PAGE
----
Letters to Editor: Centre-right parties, nursing, Dunedin sound

ACT leader David Seymour (left) and NZ First's Winston Peters. Photo: NZ Herald
ACT leader David Seymour (left) and NZ First's Winston Peters. Photo: NZ Herald
Today's Letters to the Editor from readers cover topics including Dunedin's relation to centre-right parties, nursing, and the city's music scene

The centre right parties owe Dunedin nothing

I would like to comment on the pathetic and stupid ramblings by Steve Walker, the Labour councillor, regarding the Dunedin Hospital upgrade.

It is people like Cr Walker who have over the years, aided by the many misguided voters in Dunedin, made this city a left-wing stronghold. In all that time, what have the Labour Party done for our city?

I would contend extraordinarily little, bearing in mind the loyal support they have received from the local populace.

By guaranteeing that one side of the political spectrum has a mortgage on Dunedin’s parliamentary representation, the Labour Party have taken their support for granted and their poor performance has reflected that.

If the Dunedin electorates were marginal, we would have a far better chance of getting preferential treatment from whatever major party was in power at the time.

The rhetoric emanating from Steve Walker will be counterproductive as Dunedin is the beggar not the chooser, because as far as the coalition government is concerned, the centre-right parties owe Dunedin nothing.

Dave Tackney



What treachery?

Treacherous nurses. Really? Treasonous for leaving New Zealand for financial gain? D. Graham (ODT 5.4.24) is using very strong language indeed.

It was recently reported in the ODT that all five people who had just completed their radiology degree in Dunedin left for Australia. Are they treasonous? When will the list end? Carpenters, plumbers, electricians, members of the police force, teachers?

Perhaps D. Graham could inform us where these treasonous miscreants should be jailed. Treason is strong language indeed, compounded by the ODT heading.

If previous governments had not wasted literally billions of dollars on politically motivated policies of rebranding and renaming then New Zealand would not be technically insolvent. All this money could have been spent on better wages to prevent more New Zealanders fleeing for, goodness gracious, a better life for themselves and their families.

I left New Zealand many years ago for Australia, was able to triple my wages, afford great education for my children, afford private health insurance and have a far far better quality of life. On return I did reinvest the majority of my wealth in business in New Zealand, employing many people, which I could not have done had I stayed.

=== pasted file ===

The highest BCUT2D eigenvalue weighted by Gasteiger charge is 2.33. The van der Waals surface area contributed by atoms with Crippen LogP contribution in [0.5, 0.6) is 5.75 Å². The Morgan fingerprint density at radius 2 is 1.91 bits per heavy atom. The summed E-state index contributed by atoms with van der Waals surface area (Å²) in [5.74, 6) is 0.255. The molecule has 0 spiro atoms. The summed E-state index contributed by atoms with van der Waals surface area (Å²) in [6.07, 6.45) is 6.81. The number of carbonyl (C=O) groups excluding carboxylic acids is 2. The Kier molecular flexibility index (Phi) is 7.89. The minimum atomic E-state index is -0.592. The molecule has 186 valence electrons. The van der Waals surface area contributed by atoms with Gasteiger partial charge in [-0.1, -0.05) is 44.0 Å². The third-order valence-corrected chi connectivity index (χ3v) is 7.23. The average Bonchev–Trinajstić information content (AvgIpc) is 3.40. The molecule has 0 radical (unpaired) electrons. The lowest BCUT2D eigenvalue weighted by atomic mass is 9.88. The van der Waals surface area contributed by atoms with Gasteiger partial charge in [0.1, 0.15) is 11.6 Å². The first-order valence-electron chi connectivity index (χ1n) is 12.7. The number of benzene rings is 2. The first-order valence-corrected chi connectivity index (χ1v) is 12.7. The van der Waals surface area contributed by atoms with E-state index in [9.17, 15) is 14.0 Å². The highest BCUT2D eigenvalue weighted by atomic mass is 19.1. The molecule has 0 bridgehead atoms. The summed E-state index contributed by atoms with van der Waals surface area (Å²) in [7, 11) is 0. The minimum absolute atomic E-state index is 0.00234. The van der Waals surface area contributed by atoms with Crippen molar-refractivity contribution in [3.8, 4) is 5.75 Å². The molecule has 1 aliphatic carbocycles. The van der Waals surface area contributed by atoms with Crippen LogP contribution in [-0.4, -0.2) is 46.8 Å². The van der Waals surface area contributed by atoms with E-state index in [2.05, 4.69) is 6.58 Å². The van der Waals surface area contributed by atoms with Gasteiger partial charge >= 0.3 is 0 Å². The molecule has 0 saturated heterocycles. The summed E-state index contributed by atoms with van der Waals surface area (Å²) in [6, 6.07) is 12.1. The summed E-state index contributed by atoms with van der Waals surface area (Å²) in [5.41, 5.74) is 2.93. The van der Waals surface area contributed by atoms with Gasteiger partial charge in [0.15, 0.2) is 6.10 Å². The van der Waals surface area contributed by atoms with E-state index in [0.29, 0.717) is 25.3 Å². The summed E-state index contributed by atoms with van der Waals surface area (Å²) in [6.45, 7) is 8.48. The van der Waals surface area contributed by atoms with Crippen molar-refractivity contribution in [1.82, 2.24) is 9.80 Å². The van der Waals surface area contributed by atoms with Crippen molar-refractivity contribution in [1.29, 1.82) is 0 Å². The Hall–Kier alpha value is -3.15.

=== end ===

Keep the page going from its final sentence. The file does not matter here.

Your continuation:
I have the utmost respect for nurses, the care and empathy they give patients often under incredibly difficult circumstances. I would, as they said many years ago, suggest to D. Graham, “Go wash your mouth out”.

Richard Hutchison



Remember Ravey

Before heavy trucks get to Port Chalmers they have to go a much greater distance along SH88, through both Ravensbourne and Maia.

At the present time Port Chalmers has an electronic speed indicator, a legal 40kmh road speed. mainly businesses and only a few residences located alongside.

In contrast Ravensbourne/Maia has no electronic speed indicators, a legal 50kmh speed limit that very few motorists take any heed of, and many residences located on one side.

As well, the road shoulder in many locations along this section of road fails to meet the state highway standard of being 0.5 metres away from the road edge.

No need to worry about the cyclists as there is now a very suitable shared path for them.

Having a freight hub outside Dunedin would also help the residents of Ravensbourne and Maia, not just the main street of Port Chalmers.

John Neilson



Treasure past, but call to heed future backed

Hugh Askerud’s call for a shift from the Dunedin Sound (ODT 4.4.24), though engaging, seems to overlook the deep and diverse musical fabric that has defined Dunedin.

Celebrating the "Dunedin Sound", a phenomenon that brought international acclaim to bands like The Clean, The Chills, and The Verlaines, is not mere nostalgia but acknowledgment of our city’s significant contribution to indie rock.

However, the assertion that this legacy stifles contemporary musicians is not reflective of the broader dynamics at play. The era of the Dunedin Sound was distinct, supported by an ecosystem that is vastly different from today. It was a time when live music was the soul of social outings, supported by breweries, university associations, and public funding in ways that are no longer prevalent, reflecting a pre-neoliberal investment in arts and community.

The true challenge lies not in our musical roots but in adapting to the current realities of venue sustainability and audience engagement.

And this challenge is one felt globally and noted in the findings of the UK Music Census. The diversity in Dunedin’s music scene has always been its strength, far beyond the confines of any one genre.

Let’s continue the conversation on how to nurture all aspects of Dunedin’s music scene, leveraging our rich history as a foundation for future growth. Askerud’s desire for a more thriving local musical ecosystem is commendable and work on this is important, and I hope my reply is taken in the spirit of somebody engaging with his writing and sharing the ideals of the broader aims that his opinion piece addresses.

Mike McLeod



Address Letters to the Editor to: Otago Daily Times, PO Box 517, 52-56 Lower Stuart St, Dunedin. Email: editor@odt.co.nz